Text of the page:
(SPOILER ALERT: This is a full breakdown review for “Pomp and Circumstance”)
Welcome back, readers, for “Pomp and Circumstance,” the fourth chapter of the Rooster Teeth anime-style fantasy web series, RWBY: Volume 7, released on Rooster Teeth FIRST on November 23. This chapter doesn’t do much to move the plot forward, and aside from some fun character bits, large chunks of it feel trite and unsatisfactory.
We return to the Dust mine, initially focusing on two people who are spying on the Atlas military as they set up camp around the area. Maybe they’re members of Robin Hill and her Happy Huntresses. The heroes emerge from inside the mine, with Team RWBY and Team JNR all charged up after the fight they just witnessed where Ace Ops showed off their teamwork capabilities. Nora Valkyrie wants to be Elm Ederne’s best friend (both of them have giant hammers as their signature weapons) and declares that they should be Thunder Thighs. Which is okay, but why don’t they let us RWBY fans come up with the ship names, like with White Rose and Bumblebee. Then Ruby Rose suggests they go sightseeing in Atlas, which her friends aren’t eager to do. Weiss Schnee says they already crossed a whole continent on foot, and Ruby replies, “Only the boring parts!” Is this supposed to be a Volume 4 meta-reference? Just wondering.
There’s an interesting bit where we learn through Harriet Bree about the work-friends dynamic of Ace Ops, which contrasts with the tightly knit bonds between Team RWBY. It makes me think about all the quests they went on, the Grimm they fought, the ordeals they had to face, everything they had to go through together during and after their time at Beacon Academy. They’ve become such close companions after all that, and I think that’s what makes their friendship so special and what separates them from Ace Ops, who seem to be doing okay maintaining a professional relationship. However, they must have had a drastically different experience working in Atlas. I have a hunch this will become relevant to the plot, maybe to the point where small cracks in Ace Ops’s relationship end up leading them to a dispute of some sort. It would fit with this volume’s political themes.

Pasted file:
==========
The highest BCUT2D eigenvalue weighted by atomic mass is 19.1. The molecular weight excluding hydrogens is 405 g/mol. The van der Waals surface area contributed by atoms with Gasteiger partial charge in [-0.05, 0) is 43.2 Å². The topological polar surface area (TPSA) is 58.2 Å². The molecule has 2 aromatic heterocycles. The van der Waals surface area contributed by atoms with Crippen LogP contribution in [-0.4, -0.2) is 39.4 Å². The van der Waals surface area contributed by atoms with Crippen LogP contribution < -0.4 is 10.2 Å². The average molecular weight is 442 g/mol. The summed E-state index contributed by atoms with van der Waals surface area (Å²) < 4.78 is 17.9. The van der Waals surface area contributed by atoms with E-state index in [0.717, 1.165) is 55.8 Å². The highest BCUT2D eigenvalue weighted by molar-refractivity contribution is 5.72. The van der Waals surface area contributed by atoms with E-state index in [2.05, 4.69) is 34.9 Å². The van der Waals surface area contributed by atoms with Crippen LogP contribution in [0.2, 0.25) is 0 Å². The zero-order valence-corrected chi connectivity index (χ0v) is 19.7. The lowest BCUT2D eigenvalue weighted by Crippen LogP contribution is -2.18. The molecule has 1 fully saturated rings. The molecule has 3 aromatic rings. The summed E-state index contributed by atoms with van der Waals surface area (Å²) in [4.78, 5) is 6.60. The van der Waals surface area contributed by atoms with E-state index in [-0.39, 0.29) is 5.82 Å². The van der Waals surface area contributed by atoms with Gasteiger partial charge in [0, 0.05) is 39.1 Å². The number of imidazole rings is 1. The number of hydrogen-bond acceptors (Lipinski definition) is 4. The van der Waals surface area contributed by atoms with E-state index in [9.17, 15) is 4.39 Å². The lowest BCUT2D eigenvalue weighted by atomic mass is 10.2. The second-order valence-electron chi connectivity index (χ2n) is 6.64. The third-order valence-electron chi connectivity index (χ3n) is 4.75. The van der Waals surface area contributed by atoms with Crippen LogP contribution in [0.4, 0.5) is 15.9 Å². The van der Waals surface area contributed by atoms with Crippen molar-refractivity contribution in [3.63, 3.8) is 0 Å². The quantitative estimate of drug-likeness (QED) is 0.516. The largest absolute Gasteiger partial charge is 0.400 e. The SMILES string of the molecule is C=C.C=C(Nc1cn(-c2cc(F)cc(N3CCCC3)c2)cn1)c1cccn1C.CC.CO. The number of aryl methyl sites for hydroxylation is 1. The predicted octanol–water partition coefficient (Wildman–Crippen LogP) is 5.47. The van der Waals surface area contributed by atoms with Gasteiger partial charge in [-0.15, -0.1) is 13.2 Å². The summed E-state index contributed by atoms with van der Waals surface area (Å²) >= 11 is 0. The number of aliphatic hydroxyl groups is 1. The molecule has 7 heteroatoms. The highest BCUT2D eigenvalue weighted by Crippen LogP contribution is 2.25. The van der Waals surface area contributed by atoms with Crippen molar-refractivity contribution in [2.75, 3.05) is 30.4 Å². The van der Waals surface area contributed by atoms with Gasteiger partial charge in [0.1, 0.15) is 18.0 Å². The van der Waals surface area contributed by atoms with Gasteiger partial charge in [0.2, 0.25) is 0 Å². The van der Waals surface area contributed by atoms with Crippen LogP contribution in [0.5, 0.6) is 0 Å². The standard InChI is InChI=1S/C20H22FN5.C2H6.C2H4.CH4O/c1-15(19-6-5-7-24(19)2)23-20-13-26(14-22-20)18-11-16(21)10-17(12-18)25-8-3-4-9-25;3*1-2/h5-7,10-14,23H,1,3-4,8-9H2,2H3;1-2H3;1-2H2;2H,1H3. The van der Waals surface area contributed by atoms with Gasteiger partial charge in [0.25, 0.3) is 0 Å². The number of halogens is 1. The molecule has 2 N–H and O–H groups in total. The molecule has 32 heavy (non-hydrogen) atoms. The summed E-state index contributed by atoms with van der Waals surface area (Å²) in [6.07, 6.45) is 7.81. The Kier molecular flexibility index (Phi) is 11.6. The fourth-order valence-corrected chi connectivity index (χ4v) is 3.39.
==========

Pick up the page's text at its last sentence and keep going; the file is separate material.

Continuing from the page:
The next segment consists of General James Ironwood meeting everyone at the mine and informing them about the murder of Forest, the Robyn Hill supporter whom Tyrian Callows ambushed in the previous episode. He’s the third anti-Ironwood activist to have been killed recently, and it appears that someone is trying to frame the general. The embargo is still a pertinent controversy, as shown by Jaune Arc when he notes that people wouldn’t be as mad at Ironwood had he not instituted this policy.
When Jacques Schnee lands at the mine in an airship marked with the Schnee Dust Company logo, he argues with Ironwood about the military taking over private property and threatens to take away his seat on the Atlesian Council. Then he has a hostile family reunion with his daughter Weiss, who takes a defiant stance against him: “Believe me, I know exactly the kind of man you are.” Of course, he has to make himself even more hatable by guilt-tripping her about her mother, mentioning that she was devastated when Weiss left, and she didn’t leave her room for days, and “you know how she gets when she’s upset.” It makes me curious about what role the mom plays in this dysfunctional family and whether we’ll finally meet her this volume. It’s great to see Weiss and Blake Belladonna have a Monochrome moment and hold hands, followed by the White Rose-loaded look between Weiss and Ruby, and then all of Team RWBY standing together against Jacques. When he says that they’re the friends Weiss threw everything away for, she responds, “Not friends—family.”